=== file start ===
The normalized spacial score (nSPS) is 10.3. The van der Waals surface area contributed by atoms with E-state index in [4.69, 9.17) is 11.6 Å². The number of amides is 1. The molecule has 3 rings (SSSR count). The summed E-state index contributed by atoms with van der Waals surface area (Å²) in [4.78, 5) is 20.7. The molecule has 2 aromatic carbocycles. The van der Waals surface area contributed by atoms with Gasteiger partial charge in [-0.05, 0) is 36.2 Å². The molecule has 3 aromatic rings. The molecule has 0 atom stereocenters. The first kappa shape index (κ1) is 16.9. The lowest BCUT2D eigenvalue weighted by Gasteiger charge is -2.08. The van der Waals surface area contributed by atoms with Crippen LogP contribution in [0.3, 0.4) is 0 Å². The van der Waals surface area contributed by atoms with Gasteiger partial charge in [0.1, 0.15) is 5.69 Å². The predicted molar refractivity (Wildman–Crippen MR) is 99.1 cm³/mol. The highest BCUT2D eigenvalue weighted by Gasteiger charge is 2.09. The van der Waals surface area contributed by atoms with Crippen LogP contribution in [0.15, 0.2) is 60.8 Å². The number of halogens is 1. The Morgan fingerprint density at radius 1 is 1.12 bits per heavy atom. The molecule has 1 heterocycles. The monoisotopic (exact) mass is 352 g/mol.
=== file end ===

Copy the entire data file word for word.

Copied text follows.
The normalized spacial score (nSPS) is 10.3. The van der Waals surface area contributed by atoms with E-state index in [4.69, 9.17) is 11.6 Å². The number of amides is 1. The molecule has 3 rings (SSSR count). The summed E-state index contributed by atoms with van der Waals surface area (Å²) in [4.78, 5) is 20.7. The molecule has 2 aromatic carbocycles. The van der Waals surface area contributed by atoms with Gasteiger partial charge in [-0.05, 0) is 36.2 Å². The molecule has 3 aromatic rings. The molecule has 0 atom stereocenters. The first kappa shape index (κ1) is 16.9. The lowest BCUT2D eigenvalue weighted by Gasteiger charge is -2.08. The van der Waals surface area contributed by atoms with Crippen LogP contribution in [0.3, 0.4) is 0 Å². The van der Waals surface area contributed by atoms with Gasteiger partial charge in [0.1, 0.15) is 5.69 Å². The predicted molar refractivity (Wildman–Crippen MR) is 99.1 cm³/mol. The highest BCUT2D eigenvalue weighted by Gasteiger charge is 2.09. The van der Waals surface area contributed by atoms with Crippen LogP contribution in [0.15, 0.2) is 60.8 Å². The number of halogens is 1. The Morgan fingerprint density at radius 1 is 1.12 bits per heavy atom. The molecule has 1 heterocycles. The monoisotopic (exact) mass is 352 g/mol.